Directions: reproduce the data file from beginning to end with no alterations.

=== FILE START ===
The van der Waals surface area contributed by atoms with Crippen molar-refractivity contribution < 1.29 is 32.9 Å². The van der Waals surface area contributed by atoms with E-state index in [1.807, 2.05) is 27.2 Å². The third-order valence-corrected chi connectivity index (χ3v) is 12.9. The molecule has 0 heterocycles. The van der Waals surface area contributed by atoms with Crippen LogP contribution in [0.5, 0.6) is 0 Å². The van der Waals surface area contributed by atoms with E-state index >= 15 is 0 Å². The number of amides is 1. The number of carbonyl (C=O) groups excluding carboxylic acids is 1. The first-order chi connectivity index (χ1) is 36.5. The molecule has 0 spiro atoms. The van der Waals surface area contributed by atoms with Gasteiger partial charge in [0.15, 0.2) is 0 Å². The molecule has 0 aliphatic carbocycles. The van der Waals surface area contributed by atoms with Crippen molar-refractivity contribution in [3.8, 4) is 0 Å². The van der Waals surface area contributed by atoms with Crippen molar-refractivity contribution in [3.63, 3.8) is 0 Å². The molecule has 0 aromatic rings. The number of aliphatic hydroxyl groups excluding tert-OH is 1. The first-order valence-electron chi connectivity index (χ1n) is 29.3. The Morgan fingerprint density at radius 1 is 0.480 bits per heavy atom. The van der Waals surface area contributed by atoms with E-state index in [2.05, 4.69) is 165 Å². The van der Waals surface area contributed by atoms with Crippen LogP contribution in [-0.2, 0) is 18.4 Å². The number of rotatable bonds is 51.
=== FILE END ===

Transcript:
The van der Waals surface area contributed by atoms with Crippen molar-refractivity contribution < 1.29 is 32.9 Å². The van der Waals surface area contributed by atoms with E-state index in [1.807, 2.05) is 27.2 Å². The third-order valence-corrected chi connectivity index (χ3v) is 12.9. The molecule has 0 heterocycles. The van der Waals surface area contributed by atoms with Crippen LogP contribution in [0.5, 0.6) is 0 Å². The van der Waals surface area contributed by atoms with E-state index >= 15 is 0 Å². The number of amides is 1. The number of carbonyl (C=O) groups excluding carboxylic acids is 1. The first-order chi connectivity index (χ1) is 36.5. The molecule has 0 spiro atoms. The van der Waals surface area contributed by atoms with Gasteiger partial charge in [0.15, 0.2) is 0 Å². The molecule has 0 aliphatic carbocycles. The van der Waals surface area contributed by atoms with Crippen molar-refractivity contribution in [3.8, 4) is 0 Å². The van der Waals surface area contributed by atoms with Crippen molar-refractivity contribution in [3.63, 3.8) is 0 Å². The molecule has 0 aromatic rings. The number of aliphatic hydroxyl groups excluding tert-OH is 1. The first-order valence-electron chi connectivity index (χ1n) is 29.3. The Morgan fingerprint density at radius 1 is 0.480 bits per heavy atom. The van der Waals surface area contributed by atoms with E-state index in [2.05, 4.69) is 165 Å². The van der Waals surface area contributed by atoms with Crippen LogP contribution in [-0.2, 0) is 18.4 Å². The number of rotatable bonds is 51.